|John Polidori's The Vampyre|
|Mary Shelley's Frankenstein - 1st edition|
In the film versions, the creature is sewn together from various cadavers, but in the novel, Victor Frankenstein's method is a bit nebulous. Alchemy is referenced but as for the use of the deceased the only reference is this: "Now I was led to examine the cause and progress of this decay, and forced to spend days and nights in vaults and charnel-houses,"
The basic story line in the novel is that Victor Frankenstein creates, and upon seeing what he has done, he is repulsed and flees. The monster is left alone and bewildered searching for his creator. The creature's encounters with humanity is somewhat discouraging. After rescuing a girl from drowning he carries her to shore A man sees the creature and assumes he is the nefarious culprit, fires a gun and wounds the monster. Eventually he manages to track down Victor and tells him that he wishes to stay far out of humanity's way but that Frankenstein must create a mate for him…and then he will vanish. Frankenstein agrees.
Victor marries his beloved Elizabeth and expecting an unwelcome visitor, asks her to retire to her room. Frankenstein searches the grounds for his creation with no avail…until he hears the screams of Elizabeth. Through a window Frankenstein sees the monster taunting him over the corpse of Elizabeth. Victor vows to destroy his creation and travels the ends of the earth trying to do so.
In the final scenes, Frankenstein is aboard a ship, ill and exhausted. He has pursued the monster to the North Pole. After convincing the captain to press on despite the weather, Victor dies. Aboard his ship the captain finds the monster. The creature grieves over the death of his maker and has found no comfort in Victor's death. He tells the captain his story his version of events, and that , in his despair, he will destroy himself by flame in his own funeral pyre. The creature drifts away from the ship on an ice raft...into the darkness.
|painting by Georg von Rosen|
When I first read this book, I was in eighth grade. I remember thinking that if they ever made a movie that was true to the novel, they should use Led Zeppelin's Immigrant Song as the theme song. You kwow:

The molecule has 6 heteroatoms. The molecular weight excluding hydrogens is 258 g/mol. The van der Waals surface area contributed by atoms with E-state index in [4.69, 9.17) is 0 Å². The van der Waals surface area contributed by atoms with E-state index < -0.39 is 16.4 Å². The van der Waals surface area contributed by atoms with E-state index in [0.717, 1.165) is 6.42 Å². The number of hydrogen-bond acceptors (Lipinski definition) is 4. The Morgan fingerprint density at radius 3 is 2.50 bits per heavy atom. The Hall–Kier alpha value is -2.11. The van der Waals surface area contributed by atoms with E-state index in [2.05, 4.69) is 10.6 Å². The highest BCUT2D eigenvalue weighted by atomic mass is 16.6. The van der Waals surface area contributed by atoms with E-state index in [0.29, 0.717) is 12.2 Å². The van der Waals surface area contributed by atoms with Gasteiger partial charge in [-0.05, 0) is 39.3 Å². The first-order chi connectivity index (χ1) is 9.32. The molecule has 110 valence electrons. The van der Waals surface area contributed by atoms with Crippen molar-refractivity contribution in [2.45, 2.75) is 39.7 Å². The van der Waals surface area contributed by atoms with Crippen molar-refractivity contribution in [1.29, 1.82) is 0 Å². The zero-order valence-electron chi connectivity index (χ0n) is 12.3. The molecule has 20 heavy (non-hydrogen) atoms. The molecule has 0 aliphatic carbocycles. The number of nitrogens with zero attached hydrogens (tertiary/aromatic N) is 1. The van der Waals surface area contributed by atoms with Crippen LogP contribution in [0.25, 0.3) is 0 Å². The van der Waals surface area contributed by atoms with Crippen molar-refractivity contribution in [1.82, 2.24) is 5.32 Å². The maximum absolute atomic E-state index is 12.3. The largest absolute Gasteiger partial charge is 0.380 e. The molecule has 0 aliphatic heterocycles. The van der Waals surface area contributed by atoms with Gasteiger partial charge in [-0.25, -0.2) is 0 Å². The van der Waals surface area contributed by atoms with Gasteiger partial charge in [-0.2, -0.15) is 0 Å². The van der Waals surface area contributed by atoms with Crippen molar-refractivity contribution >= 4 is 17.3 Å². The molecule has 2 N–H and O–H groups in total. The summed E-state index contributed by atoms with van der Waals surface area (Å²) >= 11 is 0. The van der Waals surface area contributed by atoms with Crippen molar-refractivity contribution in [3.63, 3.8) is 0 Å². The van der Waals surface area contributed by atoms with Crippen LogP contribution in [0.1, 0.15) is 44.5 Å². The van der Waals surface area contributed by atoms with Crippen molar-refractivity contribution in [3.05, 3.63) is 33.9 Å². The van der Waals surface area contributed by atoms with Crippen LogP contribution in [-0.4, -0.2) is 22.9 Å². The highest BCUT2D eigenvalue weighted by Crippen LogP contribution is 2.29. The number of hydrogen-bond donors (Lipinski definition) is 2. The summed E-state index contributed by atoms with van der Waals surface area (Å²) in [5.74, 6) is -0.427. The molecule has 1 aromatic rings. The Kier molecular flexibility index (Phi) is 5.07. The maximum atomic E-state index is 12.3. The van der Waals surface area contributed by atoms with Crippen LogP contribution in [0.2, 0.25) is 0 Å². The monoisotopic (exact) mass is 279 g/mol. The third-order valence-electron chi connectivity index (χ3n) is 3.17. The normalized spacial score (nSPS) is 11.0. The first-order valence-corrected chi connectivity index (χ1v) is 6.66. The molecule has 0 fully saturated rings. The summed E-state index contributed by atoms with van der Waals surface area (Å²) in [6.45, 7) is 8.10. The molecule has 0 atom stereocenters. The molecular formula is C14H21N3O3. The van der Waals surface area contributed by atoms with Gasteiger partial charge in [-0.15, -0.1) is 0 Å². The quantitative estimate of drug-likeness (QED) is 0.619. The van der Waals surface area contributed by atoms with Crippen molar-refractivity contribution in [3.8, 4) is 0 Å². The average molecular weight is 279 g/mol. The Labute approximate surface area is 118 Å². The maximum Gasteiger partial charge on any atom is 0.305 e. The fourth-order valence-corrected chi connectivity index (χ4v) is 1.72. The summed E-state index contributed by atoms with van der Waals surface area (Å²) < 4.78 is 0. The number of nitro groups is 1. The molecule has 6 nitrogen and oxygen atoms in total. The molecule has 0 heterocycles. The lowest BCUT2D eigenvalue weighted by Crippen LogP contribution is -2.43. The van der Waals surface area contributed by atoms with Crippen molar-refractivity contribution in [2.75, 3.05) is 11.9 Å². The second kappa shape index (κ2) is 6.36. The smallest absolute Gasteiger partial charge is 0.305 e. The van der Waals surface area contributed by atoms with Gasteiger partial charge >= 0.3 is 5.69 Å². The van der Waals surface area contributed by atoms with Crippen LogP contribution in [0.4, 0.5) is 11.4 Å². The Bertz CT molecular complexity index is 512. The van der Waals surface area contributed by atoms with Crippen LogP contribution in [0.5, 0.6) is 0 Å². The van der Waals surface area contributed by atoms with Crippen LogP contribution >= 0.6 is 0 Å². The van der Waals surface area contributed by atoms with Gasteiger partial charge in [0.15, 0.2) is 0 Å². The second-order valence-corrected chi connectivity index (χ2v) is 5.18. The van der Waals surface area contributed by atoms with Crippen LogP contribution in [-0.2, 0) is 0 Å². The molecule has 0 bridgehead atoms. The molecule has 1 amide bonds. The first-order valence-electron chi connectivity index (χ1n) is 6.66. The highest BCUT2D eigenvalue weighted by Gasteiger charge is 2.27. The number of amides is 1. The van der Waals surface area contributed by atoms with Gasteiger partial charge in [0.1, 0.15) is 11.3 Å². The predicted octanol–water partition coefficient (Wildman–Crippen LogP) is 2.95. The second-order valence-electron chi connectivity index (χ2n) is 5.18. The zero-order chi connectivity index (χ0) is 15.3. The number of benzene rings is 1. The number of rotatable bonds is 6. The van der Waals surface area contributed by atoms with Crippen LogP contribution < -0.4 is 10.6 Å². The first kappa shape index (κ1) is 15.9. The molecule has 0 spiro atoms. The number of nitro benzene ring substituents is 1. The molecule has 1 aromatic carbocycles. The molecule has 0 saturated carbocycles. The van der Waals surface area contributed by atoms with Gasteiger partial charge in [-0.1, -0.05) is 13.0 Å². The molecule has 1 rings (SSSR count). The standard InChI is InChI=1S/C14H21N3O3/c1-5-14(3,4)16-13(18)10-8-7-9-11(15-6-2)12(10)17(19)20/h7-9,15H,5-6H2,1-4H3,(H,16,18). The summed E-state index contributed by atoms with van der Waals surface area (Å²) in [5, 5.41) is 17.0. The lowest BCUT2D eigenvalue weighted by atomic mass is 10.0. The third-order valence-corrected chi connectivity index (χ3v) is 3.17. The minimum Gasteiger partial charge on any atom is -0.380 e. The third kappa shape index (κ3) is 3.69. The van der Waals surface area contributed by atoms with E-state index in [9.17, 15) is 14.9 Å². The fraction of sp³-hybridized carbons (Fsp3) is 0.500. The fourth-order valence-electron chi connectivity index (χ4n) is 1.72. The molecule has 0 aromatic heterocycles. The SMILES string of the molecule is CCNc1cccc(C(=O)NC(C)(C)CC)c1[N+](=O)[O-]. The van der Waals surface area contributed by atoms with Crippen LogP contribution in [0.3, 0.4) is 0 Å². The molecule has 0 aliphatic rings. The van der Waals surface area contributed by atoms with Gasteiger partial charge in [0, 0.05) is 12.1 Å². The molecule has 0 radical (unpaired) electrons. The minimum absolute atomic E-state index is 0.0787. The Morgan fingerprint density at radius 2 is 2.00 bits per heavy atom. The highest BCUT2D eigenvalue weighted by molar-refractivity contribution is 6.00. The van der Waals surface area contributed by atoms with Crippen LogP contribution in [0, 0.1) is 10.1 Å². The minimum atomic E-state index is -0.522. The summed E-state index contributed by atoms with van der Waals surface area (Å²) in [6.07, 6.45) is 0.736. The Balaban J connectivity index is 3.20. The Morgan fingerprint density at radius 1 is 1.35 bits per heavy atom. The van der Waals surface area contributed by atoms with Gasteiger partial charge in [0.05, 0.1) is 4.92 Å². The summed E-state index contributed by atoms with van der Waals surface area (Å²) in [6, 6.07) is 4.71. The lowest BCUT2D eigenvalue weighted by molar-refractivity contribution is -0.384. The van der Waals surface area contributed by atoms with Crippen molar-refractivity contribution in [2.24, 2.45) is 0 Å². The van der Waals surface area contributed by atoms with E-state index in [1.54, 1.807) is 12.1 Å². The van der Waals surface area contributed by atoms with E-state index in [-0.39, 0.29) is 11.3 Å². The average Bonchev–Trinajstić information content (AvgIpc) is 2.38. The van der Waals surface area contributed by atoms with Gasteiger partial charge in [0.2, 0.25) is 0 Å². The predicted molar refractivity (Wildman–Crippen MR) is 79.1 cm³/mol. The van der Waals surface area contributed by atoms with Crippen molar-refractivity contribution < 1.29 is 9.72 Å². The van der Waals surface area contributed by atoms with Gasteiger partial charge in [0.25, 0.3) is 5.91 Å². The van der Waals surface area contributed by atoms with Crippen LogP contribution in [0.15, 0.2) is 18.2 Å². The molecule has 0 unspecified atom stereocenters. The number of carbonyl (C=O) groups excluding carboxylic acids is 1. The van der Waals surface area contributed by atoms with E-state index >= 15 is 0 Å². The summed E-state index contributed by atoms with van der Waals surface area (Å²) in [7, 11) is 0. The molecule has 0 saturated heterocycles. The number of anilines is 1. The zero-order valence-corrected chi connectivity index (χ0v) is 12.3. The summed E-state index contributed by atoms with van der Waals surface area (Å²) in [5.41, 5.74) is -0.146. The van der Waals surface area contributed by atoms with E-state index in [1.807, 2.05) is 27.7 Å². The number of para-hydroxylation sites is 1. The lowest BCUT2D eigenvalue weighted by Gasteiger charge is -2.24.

We come from the land of the ice and snow
from the midnight sun where the hot springs blow
In fact when ever I hear this song I think of Frankenstein in deadly pursuit across the vast icy wasteland of the North Pole.
This, of course does not bode well for the monster….who is ultimately by the end of the film is chased by villagers to a windmill which it is burnt to the ground. But fear not…like most horror movies…the monster returns…in Bride of Frankenstein…having fallen into a watery pit beneath the mill.
|Prometheus by Nicolas Sebastien Adam|
So now that you have the basic idea behind Frankenstein…lets do a bit of analysis. Shelley's subtitle "Modern Prometheus" is a bit telling. As the Greek myth goes…Prometheus is a Titan, who is credited for creating mankind out of clay. He then steals fire from the gods to help humanity…for this Zeus punishes him. For eternity he is bound to a rock where an eagle feeds on his liver. Each day the liver is eaten, each night it grows back. This continues until Hercules frees him. Victor Frankenstein is not only similar to Prometheus in that he is a creator, but also in that he stole something that perhaps should not have been tampered with…and thus punished by the gods. Thus is the nature of science…one never knows what happens when a door opens. Consequences can sometimes never be predicted to the fullest effect until it's too late. After Oppenheimer created the atomic bomb he said: "
I had worked hard for nearly two years, for the sole purpose of infusing life into an inanimate body. For this I had deprived myself of rest and health. I had desired it with an ardour that far exceeded moderation; but now that I had finished, the beauty of the dream vanished, and breathless horror and disgust filled my heart. "
It has been said that Shelley's Frankenstein tale was said to have been inspired by the Jewish legend of the Golem…a mythical man made of clay to protect the Jewish inhabitants of the Prague ghetto.
Ultimately, like Frankenstein's monster, the Golem becomes uncontrollable. I did a blog post a few years back on this story. Check it out here.
|from the film Der Golem|
Ultimately we are left with a cautionary tale of science (or magic, or religion…depending on your perspective) and the man's limited ability to foresee all the potential consequences of his/her actions. This does not mean however I believe that humanity shouldn't learn and grow…rather I believe that there is a risk of advancement that must be taken…but makers of any kind must take responsibility for what they do when they bring something new to light. Unlike Frankenstein, who merely raised his arms and said: "He's not with me".
Okay on to my creation (which I take full responsibility for):
My Frankenstein monster was made from various bits of flotsam and jetsam. Starting with the body of one of those Visible Man anatomy dudes. Also, I liked the idea of having him part flesh part mechanical…an early Six Million Dollar Man.
Yes it is true…my creature is cyclopian…it's what I do.
I found this awesome bit of ornamentation in New Orleans…seemed Gothic and appropriate.
I liked the idea of having him bound and suspended. A prisoner.